LATIN AMERICA

The comeback kid of Mexican ministers

Secretary of Social Development criticized for telling indigenous women how many children to have

Rosario Robles (right) during a visit in Guerrero.
Rosario Robles (right) during a visit in Guerrero. SEDESOL

The scandal began on social media. On May 2, Twitter users started talking about a speech Secretary of Social Development Rosario Robles had made on April 30 before a group of women in the western state of Nayarit. “Not having many children will give you more Oportunidades,” she said. Oportunidades, or Opportunities, is the most important welfare program for poor families in Mexico. “Oportunidades will no longer benefit those women who have several children. Instead, it will support those who have fewer because a smaller family lives better.”

Robles spoke those words in Los Encinos, an indigenous village of 350 people located on the Pacific coast. The village is one of the targets of the National Crusade Against Hunger, a new strategy to fight poverty.

Local authorities showed Robles some of the progress the program has made: homes with electricity, running water and cement floors. After the tour, the secretary said she was calling on people to “go to family planning clinics so you’ll have three children and not one more.” In her opinion, some families have children in order to receive more help from the government.

Oportunidades gives a monthly allowance of 115 pesos ( 8.8 dollars) for each child. Government assistance can reach up to 1,710 pesos (133 dollars) for primary school children and up to 2,415 pesos (186 dollars) for high schoolers. In exchange, the beneficiaries must satisfy some requirements, including school attendance and health check-ups.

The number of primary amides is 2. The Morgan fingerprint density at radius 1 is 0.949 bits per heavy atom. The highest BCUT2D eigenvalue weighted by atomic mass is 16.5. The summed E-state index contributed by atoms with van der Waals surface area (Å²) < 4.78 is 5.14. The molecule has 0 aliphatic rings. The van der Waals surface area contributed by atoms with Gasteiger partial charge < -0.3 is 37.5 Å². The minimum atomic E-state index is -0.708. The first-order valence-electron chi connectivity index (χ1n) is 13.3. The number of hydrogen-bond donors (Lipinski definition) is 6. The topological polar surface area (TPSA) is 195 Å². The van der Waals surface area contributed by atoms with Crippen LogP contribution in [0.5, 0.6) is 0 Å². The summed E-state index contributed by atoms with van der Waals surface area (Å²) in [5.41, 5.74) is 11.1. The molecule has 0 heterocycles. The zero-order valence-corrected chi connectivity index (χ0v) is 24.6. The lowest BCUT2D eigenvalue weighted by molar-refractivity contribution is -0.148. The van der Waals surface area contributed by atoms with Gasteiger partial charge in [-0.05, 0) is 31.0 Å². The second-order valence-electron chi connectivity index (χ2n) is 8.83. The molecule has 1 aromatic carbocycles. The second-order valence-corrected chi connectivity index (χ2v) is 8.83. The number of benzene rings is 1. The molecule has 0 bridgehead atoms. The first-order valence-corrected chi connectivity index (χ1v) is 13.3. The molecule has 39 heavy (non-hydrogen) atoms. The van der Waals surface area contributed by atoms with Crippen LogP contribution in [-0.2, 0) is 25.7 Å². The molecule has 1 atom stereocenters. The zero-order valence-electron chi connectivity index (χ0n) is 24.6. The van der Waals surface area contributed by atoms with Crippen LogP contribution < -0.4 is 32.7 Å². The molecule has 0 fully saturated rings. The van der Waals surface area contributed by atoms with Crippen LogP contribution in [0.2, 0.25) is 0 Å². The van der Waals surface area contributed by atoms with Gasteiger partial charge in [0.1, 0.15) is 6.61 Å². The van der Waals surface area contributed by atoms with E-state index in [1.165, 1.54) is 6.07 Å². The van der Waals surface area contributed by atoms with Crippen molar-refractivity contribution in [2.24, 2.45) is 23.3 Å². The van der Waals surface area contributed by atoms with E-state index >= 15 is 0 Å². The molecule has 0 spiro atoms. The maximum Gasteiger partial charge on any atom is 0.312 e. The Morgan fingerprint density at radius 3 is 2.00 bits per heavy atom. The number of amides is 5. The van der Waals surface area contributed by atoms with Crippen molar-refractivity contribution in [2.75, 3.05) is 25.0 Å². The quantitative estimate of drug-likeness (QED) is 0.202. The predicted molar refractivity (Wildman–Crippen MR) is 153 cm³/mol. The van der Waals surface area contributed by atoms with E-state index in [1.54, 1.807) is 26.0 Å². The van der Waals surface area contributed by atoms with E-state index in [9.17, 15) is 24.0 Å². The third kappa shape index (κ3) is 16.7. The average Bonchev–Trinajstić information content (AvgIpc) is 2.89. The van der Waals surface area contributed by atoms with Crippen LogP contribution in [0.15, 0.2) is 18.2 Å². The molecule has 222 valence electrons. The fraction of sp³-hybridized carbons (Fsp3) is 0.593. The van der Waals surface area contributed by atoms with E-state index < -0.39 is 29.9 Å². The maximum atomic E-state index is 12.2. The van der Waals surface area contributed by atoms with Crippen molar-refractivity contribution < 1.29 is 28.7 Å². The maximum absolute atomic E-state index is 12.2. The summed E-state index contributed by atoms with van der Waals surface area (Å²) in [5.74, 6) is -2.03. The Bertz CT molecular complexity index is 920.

[Subsidized programs] are going to “help women who have fewer children because a small family lives better,” the minister said

The secretary tried to put an end to the controversy on Wednesday. “I recognize that I was wrong to express my conviction that smaller families live better,” she said in a statement. “No indigenous woman has, or will be, excluded from the program.” Robles said the project had added 600,000 families in 2013. “Of the families that participate in Oportunidades, 13 percent have more than three kids,” she continued.

Too late for an apology. Once again, Rosario Robles has become the most controversial figure in the Institutional Revolutionary Party (PRI) administration.

She offended a country where more than half the population, 53 million, lives in poverty. Mexico is at the top of the list for teenage pregnancies among the nations in the Organisation for Economic Co-operation and Development (OECD). The average age of a woman in Mexico at the time of her first pregnancy has for decades been 21. On average, 64 out of 1,000 girls 19 years old or younger get pregnant in Mexico. The rate for girls aged 19 and under in developed countries is 17.

More than a family planning issue, what caused the controversy was the veiled threat that the government might put conditions on a program that serves as an important source of income for millions of families.

Robles has never had trouble apologizing. “I failed you. I apologize to all the women who believed in me and thought of me as a bearer of hope. I hope you give me another opportunity,” she wrote in 2005 in With All My Heart, a personal account of her political activism on the left. At that point, her career seemed like it would come to an end after her personal life had been talked about in detail on the front pages of newspapers during an internal war within the left.